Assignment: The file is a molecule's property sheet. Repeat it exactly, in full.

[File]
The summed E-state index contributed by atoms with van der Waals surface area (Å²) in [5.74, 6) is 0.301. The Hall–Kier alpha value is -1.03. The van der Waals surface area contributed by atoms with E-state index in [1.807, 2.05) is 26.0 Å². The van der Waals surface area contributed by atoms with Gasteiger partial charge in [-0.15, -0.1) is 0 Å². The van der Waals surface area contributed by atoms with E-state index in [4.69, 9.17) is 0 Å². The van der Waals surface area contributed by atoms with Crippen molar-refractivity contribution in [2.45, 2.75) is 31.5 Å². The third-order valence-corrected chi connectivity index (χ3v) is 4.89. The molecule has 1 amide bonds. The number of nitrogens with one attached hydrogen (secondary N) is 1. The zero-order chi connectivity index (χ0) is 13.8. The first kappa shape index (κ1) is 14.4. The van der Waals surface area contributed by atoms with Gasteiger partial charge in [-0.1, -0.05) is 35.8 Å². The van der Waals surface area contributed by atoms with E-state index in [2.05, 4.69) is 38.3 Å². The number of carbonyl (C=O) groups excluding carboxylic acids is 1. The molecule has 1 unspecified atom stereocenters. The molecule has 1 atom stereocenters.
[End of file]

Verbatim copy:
The summed E-state index contributed by atoms with van der Waals surface area (Å²) in [5.74, 6) is 0.301. The Hall–Kier alpha value is -1.03. The van der Waals surface area contributed by atoms with E-state index in [1.807, 2.05) is 26.0 Å². The van der Waals surface area contributed by atoms with Gasteiger partial charge in [-0.15, -0.1) is 0 Å². The van der Waals surface area contributed by atoms with E-state index in [4.69, 9.17) is 0 Å². The van der Waals surface area contributed by atoms with Crippen molar-refractivity contribution in [2.45, 2.75) is 31.5 Å². The third-order valence-corrected chi connectivity index (χ3v) is 4.89. The molecule has 1 amide bonds. The number of nitrogens with one attached hydrogen (secondary N) is 1. The zero-order chi connectivity index (χ0) is 13.8. The first kappa shape index (κ1) is 14.4. The van der Waals surface area contributed by atoms with Gasteiger partial charge in [-0.1, -0.05) is 35.8 Å². The van der Waals surface area contributed by atoms with E-state index in [2.05, 4.69) is 38.3 Å². The number of carbonyl (C=O) groups excluding carboxylic acids is 1. The molecule has 1 unspecified atom stereocenters. The molecule has 1 atom stereocenters.